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What Is The Difference Between Rebuys, Re-entries and Freezeouts in Poker Tournaments?

Home » Darren’s Den » What Is The Difference Between Rebuys, Re-entries and Freezeouts in Poker Tournaments?

What Is The Difference Between Rebuys, Re-entries and Freezeouts in Poker Tournaments?

Should poker tournaments be Freezeouts or should re-entry be allowed? This is one of the classic debates among tournament players. Since the advent of Re-entry tournaments in live poker around 10-15 years ago, this has been a hotly contested topic. Many players and fans have strong opinions for one side or the other. I wanted to give my views on the subject and break down some of the pros and cons that go along with each option.  

The Origins of Freezeout and Rebuy Tournaments

Let me begin with a little history. When I started playing tournaments as more of a beginner poker player around 20 years ago, nearly every tournament was a Freezeout. In a Freezeout tournament, if a player loses all their chips at any point they are eliminated from the tournament. Game over. 

The only exceptions back then were “Rebuy” tournaments which typically had a very short period at the beginning of the tournament in which players could pay an additional entry fee for another shot at the tournament if eliminated. These tournaments also typically had “Add-Ons” available as well where players could purchase more chips at the end of the rebuy period for another fee. With all these rebuys and add-ons available, a $100 Rebuy tournament was essentially a $300 or $400 tournament at the minimum if players were taking the maximum available chips in pursuit of victory. 

While popular online, the logistics of running these types of tournaments in the live arena were difficult and Rebuys were eventually phased out. A few years later, “Re-Entry” tournaments started to be introduced and gained popularity. The difference with Re-Entry tournaments was that the re-entry period was much longer than that of a Rebuy tournament, and there was almost never an Add-On available at the close of registration. 

Nowadays, the vast majority of poker tournaments are of the Re-Entry format. And while there are a number of different wrinkles from venue to venue or tournament to tournament, the gist of the format is the same. There is a period at the beginning of the tournament where players can re-enter if eliminated (after paying again of course), and after that period if you are eliminated, you are out of the tournament. So is this a good or bad thing for poker tournaments?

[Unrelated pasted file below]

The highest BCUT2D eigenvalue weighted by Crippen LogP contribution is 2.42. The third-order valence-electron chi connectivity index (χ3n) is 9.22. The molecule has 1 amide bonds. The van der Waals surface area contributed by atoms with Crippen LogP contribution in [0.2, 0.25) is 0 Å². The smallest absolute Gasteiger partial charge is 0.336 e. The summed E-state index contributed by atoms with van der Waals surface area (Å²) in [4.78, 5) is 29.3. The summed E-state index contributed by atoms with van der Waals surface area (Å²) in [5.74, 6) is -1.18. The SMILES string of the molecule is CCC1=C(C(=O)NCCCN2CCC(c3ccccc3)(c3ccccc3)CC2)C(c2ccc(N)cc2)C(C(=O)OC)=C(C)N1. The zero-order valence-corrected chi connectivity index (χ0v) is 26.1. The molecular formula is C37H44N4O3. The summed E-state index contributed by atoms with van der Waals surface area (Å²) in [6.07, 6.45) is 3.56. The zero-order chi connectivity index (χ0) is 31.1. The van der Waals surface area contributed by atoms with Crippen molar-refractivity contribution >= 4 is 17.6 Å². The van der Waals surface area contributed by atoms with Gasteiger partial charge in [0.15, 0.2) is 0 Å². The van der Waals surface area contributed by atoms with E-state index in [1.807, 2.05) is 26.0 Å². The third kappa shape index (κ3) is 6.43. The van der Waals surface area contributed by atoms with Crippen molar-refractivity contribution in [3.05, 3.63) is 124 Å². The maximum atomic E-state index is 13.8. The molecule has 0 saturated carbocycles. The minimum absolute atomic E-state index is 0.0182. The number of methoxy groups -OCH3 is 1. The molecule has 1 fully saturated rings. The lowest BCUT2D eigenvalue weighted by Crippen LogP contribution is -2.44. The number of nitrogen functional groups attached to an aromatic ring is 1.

Benefits of Re-entry Poker Tournaments

One of the biggest benefits of Re-Entry tournaments is that they create much larger prize pools. As players are eliminated, re-enter, and contribute more money to the tournament, the prize pool grows. This in-turn can attract more players to the event in pursuit of the large prizes. The option of re-Entry also makes traveling to play a tournament a more viable option for the player. In poker, especially in a game as volatile as No Limit Hold‘Em, a player can go from sitting pretty to being eliminated from the tournament as quickly as one hand. Knowing that you have the option to re-enter the tournament makes the idea of spending all the time and money to travel for a poker tournament a lot more logical for players. 

Cons of Re-Entry Poker Tournaments

As for the downside of Re-Entry tournaments, the critics will often complain that players with larger bankrolls are at an advantage in these tournaments, and often gamble wildly in attempts to build a stack during the re-entry period. While I do agree that players who have the bankroll and funds available to re-enter a tournament are going to be at an advantage, I think that Re-Entry tournaments should be considered differently while budgeting buy-ins as a player.

If I were to be playing a $1,000 Re-Entry tournament, I would typically budget $2,500-$3,000 for the event to prepare for possible re-entries. If you only have $1,000 available as a bankroll and want to play a Re-Entry tournament, then I’d recommend playing a $300 or $400 event. The important thing here is for players to bake the format into their budget when preparing for tournaments. Most professionals would tell you they usually average somewhere around two to three entries in Re-entry tournaments. 

Regarding players wildly gambling for stacks during re-entry periods, this is a foolish and vastly overblown concern in my opinion. We cannot forget that players have to pay for their re-entries. In my experience, it is incredibly rare that a player will play poorly on purpose due to the format of the tournament. I believe a few isolated incidents of this occurring are often shouted by the loudest critics of the Re-entry format. Imagine complaining about another player playing badly!

So, Which Is Better?

In today’s poker world, we have also found the happy medium of limited Re-entry tournaments. In this format, a player is only allowed a certain number of total entries in the tournament (typically 2-3). I believe this is one of the best formats for poker tournaments at the moment. However, I still enjoy a mix of Freezeouts, limited re-entry, and unlimited re-entry in the poker tournaments I play. With the number of Re-entry tournaments on the schedule everywhere, playing a Freezeout is often a welcome change of pace for the tournament player. In the end, neither format is better than the other but just different. Luckily as poker players, we have the freedom to choose and play whatever we like.

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